- The main risk of a tongue or lip-tie release is that the mouth tends to heal so quickly that it may prematurely reattach causing a new limitation and/or the persistence or return of symptoms. 

- Wounds tend to contract towards their center as healing occurs, hence the need to keep them dilated open. Healing wounds get tight in the 2nd and 3 rd weeks of healing, the time period when reattachment can occur. It is important to continue with exercises for the full 4 weeks post-release.

Active Wound Management – Stretching Exercises
- Proper Active Wound Management is key to achieving an optimum result.
- It is important to remember to stay relaxed, smiling, and positive. 
- You should show your baby or child that not everything is going to be painful, be playful. - The exercises are not meant to be forceful or prolonged. 
- Stretching exercises with quick and precise movements are best.
- A small amount of spotting or bleeding is common while doing the exercises, especially in the first few days.
- Frequency over force, if you do a targeting firm stretch frequently, you don’t have to reopen tissue that has reattached.

You may use Tylenol, Ibuprofen (if 6 months of age or older), or other homeopathic measures to help with discomfort. Starting a few days after the procedure, the wound(s) will look gooey white and/or yellow in appearance. This is a completely normal inflammatory response.  The body’s natural way to make a band-aid. Full healing takes 10-14 days.

Upper Lip Stretches
- This is the easier of the 2 sites to stretch and if you are doing both lip and tongue, start with the lip. 
- Place your finger under the lip, in the fold of the lip, and move it up as high as it will go, until you feel resistance.  Hold for 5 seconds.
- Remember, the goal is to open the opposing surfaces of the lip and gum so they cannot stick together.- Repeat per instructions given.

Under the Tongue Stretches
- The goal is to dilate the diamond open in the upward and downward directions aiming your force at the diamond fold.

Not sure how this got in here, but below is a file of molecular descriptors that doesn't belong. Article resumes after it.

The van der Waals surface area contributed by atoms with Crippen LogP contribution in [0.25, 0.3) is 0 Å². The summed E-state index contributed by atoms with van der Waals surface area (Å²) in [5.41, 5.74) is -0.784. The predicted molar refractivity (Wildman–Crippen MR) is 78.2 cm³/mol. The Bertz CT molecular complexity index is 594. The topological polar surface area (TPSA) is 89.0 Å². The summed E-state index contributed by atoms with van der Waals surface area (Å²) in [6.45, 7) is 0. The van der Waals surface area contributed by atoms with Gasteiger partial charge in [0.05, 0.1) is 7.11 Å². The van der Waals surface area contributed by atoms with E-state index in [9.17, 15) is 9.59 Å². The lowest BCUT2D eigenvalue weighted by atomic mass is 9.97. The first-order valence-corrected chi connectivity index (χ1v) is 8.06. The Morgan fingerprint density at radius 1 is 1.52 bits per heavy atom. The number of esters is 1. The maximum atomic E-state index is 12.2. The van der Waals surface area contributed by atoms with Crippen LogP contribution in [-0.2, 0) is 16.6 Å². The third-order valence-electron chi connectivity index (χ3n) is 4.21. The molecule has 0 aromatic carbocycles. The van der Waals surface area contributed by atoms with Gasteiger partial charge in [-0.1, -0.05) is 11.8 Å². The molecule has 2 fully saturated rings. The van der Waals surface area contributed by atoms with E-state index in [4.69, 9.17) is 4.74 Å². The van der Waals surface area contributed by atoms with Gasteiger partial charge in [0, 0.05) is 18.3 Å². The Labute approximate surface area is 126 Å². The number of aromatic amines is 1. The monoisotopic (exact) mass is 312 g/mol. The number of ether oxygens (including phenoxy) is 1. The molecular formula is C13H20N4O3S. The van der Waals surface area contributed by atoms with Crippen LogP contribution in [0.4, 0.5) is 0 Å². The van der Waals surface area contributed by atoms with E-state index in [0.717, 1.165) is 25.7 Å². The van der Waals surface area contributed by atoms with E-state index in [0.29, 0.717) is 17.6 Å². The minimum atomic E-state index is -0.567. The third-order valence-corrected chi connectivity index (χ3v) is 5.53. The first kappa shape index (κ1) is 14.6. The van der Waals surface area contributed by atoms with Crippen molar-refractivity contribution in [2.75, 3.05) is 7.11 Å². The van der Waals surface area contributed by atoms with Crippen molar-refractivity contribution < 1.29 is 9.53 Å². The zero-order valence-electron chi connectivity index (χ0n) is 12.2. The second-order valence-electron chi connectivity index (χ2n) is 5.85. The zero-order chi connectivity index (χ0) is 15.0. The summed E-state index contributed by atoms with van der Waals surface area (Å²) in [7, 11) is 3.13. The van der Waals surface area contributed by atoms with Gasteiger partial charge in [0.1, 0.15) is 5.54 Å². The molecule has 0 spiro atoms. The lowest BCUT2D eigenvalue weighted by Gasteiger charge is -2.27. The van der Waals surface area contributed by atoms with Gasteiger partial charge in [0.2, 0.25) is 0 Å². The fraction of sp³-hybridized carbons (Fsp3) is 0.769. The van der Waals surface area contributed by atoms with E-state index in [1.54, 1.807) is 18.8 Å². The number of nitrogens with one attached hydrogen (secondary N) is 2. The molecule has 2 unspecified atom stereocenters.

- Up – Insert both index fingers into the mouth with fingertips touching and dive under the tongue, aiming for the diamond fold, and pick up the posterior part of the tongue and lift towards the roof of the mouth.
- Hold it there for 5 seconds, relax, and do it again. The goal is to completely unfold the diamond so that you can visualize the entire diamond.
- The fold of the diamond across the middle is the first place it will reattach.
- Down – Place one index finger in the floor of the mouth at the diamond fold and aim force toward the base of the neck and hold for 5 seconds.
- Repeat per instructions given.

What type of releases do we do?

We use an FDA approved diode laser that offers predictable, repeatable results, fast tissue release, and instant hemostasis. The precision of the laser and minimal postoperative pain make this laser my tool of choice for performing a laser frenectomy. In some instances due to the age of the patient or anatomy, traditional incisions are used.

Parents are not allowed in the room at the time of the procedure but the babies are immediately brought to the mother to latch post-operatively in our private nursing suite. We encourage your lactation consultant or supportive loved-ones to join you for this process (no other children please).

Payment is collected upfront prior to consultation and/or procedure. We gladly accept HSA cards, exact cash, or credit cards.